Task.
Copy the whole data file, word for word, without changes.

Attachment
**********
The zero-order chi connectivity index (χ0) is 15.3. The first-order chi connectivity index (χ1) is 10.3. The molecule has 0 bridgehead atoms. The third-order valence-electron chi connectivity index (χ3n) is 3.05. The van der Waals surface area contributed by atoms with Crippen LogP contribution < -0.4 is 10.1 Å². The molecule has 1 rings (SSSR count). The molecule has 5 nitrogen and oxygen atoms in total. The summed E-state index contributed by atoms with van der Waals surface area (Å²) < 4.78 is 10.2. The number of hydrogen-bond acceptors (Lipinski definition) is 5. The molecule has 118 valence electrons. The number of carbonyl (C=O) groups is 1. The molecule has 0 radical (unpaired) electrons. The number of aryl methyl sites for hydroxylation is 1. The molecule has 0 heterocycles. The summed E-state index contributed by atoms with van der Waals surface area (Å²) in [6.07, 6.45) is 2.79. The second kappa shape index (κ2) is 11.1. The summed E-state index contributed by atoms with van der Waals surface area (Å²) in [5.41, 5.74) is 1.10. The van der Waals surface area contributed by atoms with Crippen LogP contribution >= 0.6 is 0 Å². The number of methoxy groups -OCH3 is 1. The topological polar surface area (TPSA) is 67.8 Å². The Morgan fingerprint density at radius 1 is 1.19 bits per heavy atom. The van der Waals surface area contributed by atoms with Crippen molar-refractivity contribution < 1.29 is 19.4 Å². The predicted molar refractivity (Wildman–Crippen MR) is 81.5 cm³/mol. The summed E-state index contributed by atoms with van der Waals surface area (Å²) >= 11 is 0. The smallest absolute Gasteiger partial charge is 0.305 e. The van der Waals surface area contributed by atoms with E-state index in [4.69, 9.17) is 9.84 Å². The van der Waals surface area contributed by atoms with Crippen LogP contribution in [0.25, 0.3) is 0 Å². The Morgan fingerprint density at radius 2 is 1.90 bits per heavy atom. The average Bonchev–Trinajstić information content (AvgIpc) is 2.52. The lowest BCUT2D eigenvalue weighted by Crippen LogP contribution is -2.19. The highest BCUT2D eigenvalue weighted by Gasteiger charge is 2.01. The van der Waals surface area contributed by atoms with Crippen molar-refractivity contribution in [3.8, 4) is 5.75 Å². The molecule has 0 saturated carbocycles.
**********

The zero-order chi connectivity index (χ0) is 15.3. The first-order chi connectivity index (χ1) is 10.3. The molecule has 0 bridgehead atoms. The third-order valence-electron chi connectivity index (χ3n) is 3.05. The van der Waals surface area contributed by atoms with Crippen LogP contribution < -0.4 is 10.1 Å². The molecule has 1 rings (SSSR count). The molecule has 5 nitrogen and oxygen atoms in total. The summed E-state index contributed by atoms with van der Waals surface area (Å²) < 4.78 is 10.2. The number of hydrogen-bond acceptors (Lipinski definition) is 5. The molecule has 118 valence electrons. The number of carbonyl (C=O) groups is 1. The molecule has 0 radical (unpaired) electrons. The number of aryl methyl sites for hydroxylation is 1. The molecule has 0 heterocycles. The summed E-state index contributed by atoms with van der Waals surface area (Å²) in [6.07, 6.45) is 2.79. The second kappa shape index (κ2) is 11.1. The summed E-state index contributed by atoms with van der Waals surface area (Å²) in [5.41, 5.74) is 1.10. The van der Waals surface area contributed by atoms with Crippen LogP contribution >= 0.6 is 0 Å². The number of methoxy groups -OCH3 is 1. The topological polar surface area (TPSA) is 67.8 Å². The Morgan fingerprint density at radius 1 is 1.19 bits per heavy atom. The van der Waals surface area contributed by atoms with Crippen molar-refractivity contribution < 1.29 is 19.4 Å². The predicted molar refractivity (Wildman–Crippen MR) is 81.5 cm³/mol. The summed E-state index contributed by atoms with van der Waals surface area (Å²) >= 11 is 0. The smallest absolute Gasteiger partial charge is 0.305 e. The van der Waals surface area contributed by atoms with E-state index in [4.69, 9.17) is 9.84 Å². The van der Waals surface area contributed by atoms with Crippen LogP contribution in [0.25, 0.3) is 0 Å². The Morgan fingerprint density at radius 2 is 1.90 bits per heavy atom. The average Bonchev–Trinajstić information content (AvgIpc) is 2.52. The lowest BCUT2D eigenvalue weighted by Crippen LogP contribution is -2.19. The highest BCUT2D eigenvalue weighted by Gasteiger charge is 2.01. The van der Waals surface area contributed by atoms with Crippen molar-refractivity contribution in [3.8, 4) is 5.75 Å². The molecule has 0 saturated carbocycles.